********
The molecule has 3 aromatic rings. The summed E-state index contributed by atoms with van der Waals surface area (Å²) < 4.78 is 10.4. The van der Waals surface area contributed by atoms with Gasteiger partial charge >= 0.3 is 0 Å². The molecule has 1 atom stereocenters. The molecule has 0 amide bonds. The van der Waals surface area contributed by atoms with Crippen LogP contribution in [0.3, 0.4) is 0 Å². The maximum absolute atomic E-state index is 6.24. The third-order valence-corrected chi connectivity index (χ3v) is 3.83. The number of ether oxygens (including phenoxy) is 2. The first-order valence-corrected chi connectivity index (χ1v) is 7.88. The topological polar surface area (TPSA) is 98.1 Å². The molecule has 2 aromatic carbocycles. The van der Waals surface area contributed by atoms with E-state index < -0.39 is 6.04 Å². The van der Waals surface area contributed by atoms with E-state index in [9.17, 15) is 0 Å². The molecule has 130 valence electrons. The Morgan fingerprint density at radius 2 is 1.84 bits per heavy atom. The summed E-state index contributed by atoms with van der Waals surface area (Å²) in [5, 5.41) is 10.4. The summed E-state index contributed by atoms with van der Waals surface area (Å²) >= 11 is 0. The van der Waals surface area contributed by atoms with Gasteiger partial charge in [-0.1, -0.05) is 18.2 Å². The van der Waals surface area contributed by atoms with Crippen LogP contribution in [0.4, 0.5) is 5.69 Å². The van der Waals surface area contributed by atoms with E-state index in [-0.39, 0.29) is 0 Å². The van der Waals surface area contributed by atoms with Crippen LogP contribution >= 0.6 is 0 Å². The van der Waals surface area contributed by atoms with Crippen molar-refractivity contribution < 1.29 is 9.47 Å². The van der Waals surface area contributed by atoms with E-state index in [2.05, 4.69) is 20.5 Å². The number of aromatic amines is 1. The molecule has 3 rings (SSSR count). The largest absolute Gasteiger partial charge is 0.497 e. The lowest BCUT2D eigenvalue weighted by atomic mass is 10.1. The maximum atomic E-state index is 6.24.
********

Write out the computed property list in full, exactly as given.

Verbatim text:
The molecule has 3 aromatic rings. The summed E-state index contributed by atoms with van der Waals surface area (Å²) < 4.78 is 10.4. The van der Waals surface area contributed by atoms with Gasteiger partial charge >= 0.3 is 0 Å². The molecule has 1 atom stereocenters. The molecule has 0 amide bonds. The van der Waals surface area contributed by atoms with Crippen LogP contribution in [0.3, 0.4) is 0 Å². The maximum absolute atomic E-state index is 6.24. The third-order valence-corrected chi connectivity index (χ3v) is 3.83. The number of ether oxygens (including phenoxy) is 2. The first-order valence-corrected chi connectivity index (χ1v) is 7.88. The topological polar surface area (TPSA) is 98.1 Å². The molecule has 2 aromatic carbocycles. The van der Waals surface area contributed by atoms with E-state index < -0.39 is 6.04 Å². The van der Waals surface area contributed by atoms with E-state index in [9.17, 15) is 0 Å². The molecule has 130 valence electrons. The Morgan fingerprint density at radius 2 is 1.84 bits per heavy atom. The summed E-state index contributed by atoms with van der Waals surface area (Å²) in [5, 5.41) is 10.4. The summed E-state index contributed by atoms with van der Waals surface area (Å²) >= 11 is 0. The van der Waals surface area contributed by atoms with Gasteiger partial charge in [-0.1, -0.05) is 18.2 Å². The van der Waals surface area contributed by atoms with Crippen LogP contribution in [0.4, 0.5) is 5.69 Å². The van der Waals surface area contributed by atoms with E-state index in [-0.39, 0.29) is 0 Å². The van der Waals surface area contributed by atoms with Crippen LogP contribution >= 0.6 is 0 Å². The van der Waals surface area contributed by atoms with Crippen molar-refractivity contribution < 1.29 is 9.47 Å². The van der Waals surface area contributed by atoms with E-state index in [2.05, 4.69) is 20.5 Å². The number of aromatic amines is 1. The molecule has 3 rings (SSSR count). The largest absolute Gasteiger partial charge is 0.497 e. The lowest BCUT2D eigenvalue weighted by atomic mass is 10.1. The maximum atomic E-state index is 6.24.